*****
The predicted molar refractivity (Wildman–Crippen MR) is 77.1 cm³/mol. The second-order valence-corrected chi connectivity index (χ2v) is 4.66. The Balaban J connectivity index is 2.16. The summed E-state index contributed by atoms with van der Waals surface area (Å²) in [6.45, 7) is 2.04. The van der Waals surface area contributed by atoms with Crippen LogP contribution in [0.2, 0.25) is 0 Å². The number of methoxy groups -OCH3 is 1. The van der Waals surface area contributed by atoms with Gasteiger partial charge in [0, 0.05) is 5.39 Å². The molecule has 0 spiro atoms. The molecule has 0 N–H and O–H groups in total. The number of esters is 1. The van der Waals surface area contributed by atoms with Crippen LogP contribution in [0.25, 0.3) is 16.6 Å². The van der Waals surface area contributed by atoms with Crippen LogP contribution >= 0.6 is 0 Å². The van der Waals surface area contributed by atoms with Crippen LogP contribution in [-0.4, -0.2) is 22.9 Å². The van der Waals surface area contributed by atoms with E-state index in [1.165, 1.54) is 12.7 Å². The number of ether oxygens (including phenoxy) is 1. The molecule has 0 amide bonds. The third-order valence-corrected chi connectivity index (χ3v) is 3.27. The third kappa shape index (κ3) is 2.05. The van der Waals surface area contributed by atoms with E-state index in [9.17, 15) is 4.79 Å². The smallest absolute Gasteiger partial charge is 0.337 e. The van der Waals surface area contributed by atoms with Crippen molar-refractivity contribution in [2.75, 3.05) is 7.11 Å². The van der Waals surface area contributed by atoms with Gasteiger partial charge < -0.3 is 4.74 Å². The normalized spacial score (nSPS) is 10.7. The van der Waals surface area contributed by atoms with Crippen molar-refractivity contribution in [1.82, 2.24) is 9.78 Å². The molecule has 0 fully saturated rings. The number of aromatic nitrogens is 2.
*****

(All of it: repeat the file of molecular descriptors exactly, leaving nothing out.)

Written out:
The predicted molar refractivity (Wildman–Crippen MR) is 77.1 cm³/mol. The second-order valence-corrected chi connectivity index (χ2v) is 4.66. The Balaban J connectivity index is 2.16. The summed E-state index contributed by atoms with van der Waals surface area (Å²) in [6.45, 7) is 2.04. The van der Waals surface area contributed by atoms with Crippen LogP contribution in [0.2, 0.25) is 0 Å². The number of methoxy groups -OCH3 is 1. The van der Waals surface area contributed by atoms with Gasteiger partial charge in [0, 0.05) is 5.39 Å². The molecule has 0 spiro atoms. The molecule has 0 N–H and O–H groups in total. The number of esters is 1. The van der Waals surface area contributed by atoms with Crippen LogP contribution in [0.25, 0.3) is 16.6 Å². The van der Waals surface area contributed by atoms with Crippen LogP contribution >= 0.6 is 0 Å². The van der Waals surface area contributed by atoms with Crippen LogP contribution in [-0.4, -0.2) is 22.9 Å². The van der Waals surface area contributed by atoms with E-state index in [1.165, 1.54) is 12.7 Å². The number of ether oxygens (including phenoxy) is 1. The molecule has 0 amide bonds. The third-order valence-corrected chi connectivity index (χ3v) is 3.27. The third kappa shape index (κ3) is 2.05. The van der Waals surface area contributed by atoms with E-state index in [9.17, 15) is 4.79 Å². The smallest absolute Gasteiger partial charge is 0.337 e. The van der Waals surface area contributed by atoms with Crippen molar-refractivity contribution in [2.75, 3.05) is 7.11 Å². The van der Waals surface area contributed by atoms with Gasteiger partial charge < -0.3 is 4.74 Å². The normalized spacial score (nSPS) is 10.7. The van der Waals surface area contributed by atoms with Crippen molar-refractivity contribution in [1.82, 2.24) is 9.78 Å². The molecule has 0 fully saturated rings. The number of aromatic nitrogens is 2.